Figure 9.2: Pithing involves inserting a pithing device through the hole made by a captive bolt and disrupting the brain tissue.

9.4.3 Use Of Blunt Trauma

Blunt trauma is only permitted on calves, lambs or kids up to 24 hours old.
  • Use a suitable solid heavy object such as a mash hammer, stone hammer, back of an axe, steel pipe or steel bar. A short handled 1.2 kg hammer with 4 x 4 cm striking face is recommended.
  • It is advisable to use the same solid heavy object each time to give consistent results. Using different blunt instruments that have different shapes and weights may cause undesirable variation in results.
  • Deliver a single sharp blow sufficient to crush (cave-in) the skull. Target the forehead (frontal position) in the same location that a firearm or penetrating captive bolt would target and aim the strike down a line through the cervical vertebrae (neck). The target is the intersection of line between inside the corner of eye and base of the horn (or where the horn would be in polled animals which is slightly above the ear).
In some publications the recommended target is the crown of the head. This is usually adequate in newborns because the skull bones are relatively soft. However, the frontal position is preferable because the bone is less thick over the brain in that area and the blow is naturally directed at the brainstem.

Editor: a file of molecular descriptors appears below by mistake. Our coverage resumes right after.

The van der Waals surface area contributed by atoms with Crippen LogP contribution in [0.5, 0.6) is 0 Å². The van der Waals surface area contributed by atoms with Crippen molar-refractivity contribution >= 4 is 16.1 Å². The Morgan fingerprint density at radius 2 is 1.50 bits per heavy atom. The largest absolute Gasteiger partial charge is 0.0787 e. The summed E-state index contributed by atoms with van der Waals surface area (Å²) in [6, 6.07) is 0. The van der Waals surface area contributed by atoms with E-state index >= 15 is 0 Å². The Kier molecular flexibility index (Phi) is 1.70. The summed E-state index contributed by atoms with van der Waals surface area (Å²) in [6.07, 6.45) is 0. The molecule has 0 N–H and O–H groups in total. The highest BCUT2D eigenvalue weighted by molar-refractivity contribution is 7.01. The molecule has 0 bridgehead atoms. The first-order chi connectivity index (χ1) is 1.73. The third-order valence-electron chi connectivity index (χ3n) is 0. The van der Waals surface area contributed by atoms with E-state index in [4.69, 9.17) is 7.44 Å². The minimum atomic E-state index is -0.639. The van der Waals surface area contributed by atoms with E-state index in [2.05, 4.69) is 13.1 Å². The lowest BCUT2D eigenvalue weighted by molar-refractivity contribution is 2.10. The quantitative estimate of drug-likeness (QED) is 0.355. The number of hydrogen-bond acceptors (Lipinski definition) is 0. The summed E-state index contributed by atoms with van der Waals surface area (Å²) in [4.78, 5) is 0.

If the animal does not become immediately unconscious, strike again more forcefully, concentrating on hitting in the correct location and direction. A follow-up method, such as bleeding or pithing, is recommended but is not required if the animal is confirmed dead (use the five finger head check). Training and skill is essential for this method so practise on dead animals.

9.4.4 Use Of Bleeding

Bleeding is also known as bleeding-out or exsanguination. It is achieved by severing major blood vessels with a knife. The most suitable major vessels to be severed are those of the neck, chest or armpit. The procedures are known respectively as the throat cut, armpit cut and chest stick. It is sometimes performed in preparation for necropsy. Exsanguination may make assessment of tissues easier at necropsy by preventing free blood from pooling in cavities. 

In sheep and goats, the throat cut may be used as the primary method of euthanasia if a captive bolt or firearm is unavailable. This is severing the carotid arteries with a throat cut completely interrupting the supply of arterial blood to the brain. Pre-injection with xylazine is recommended if available.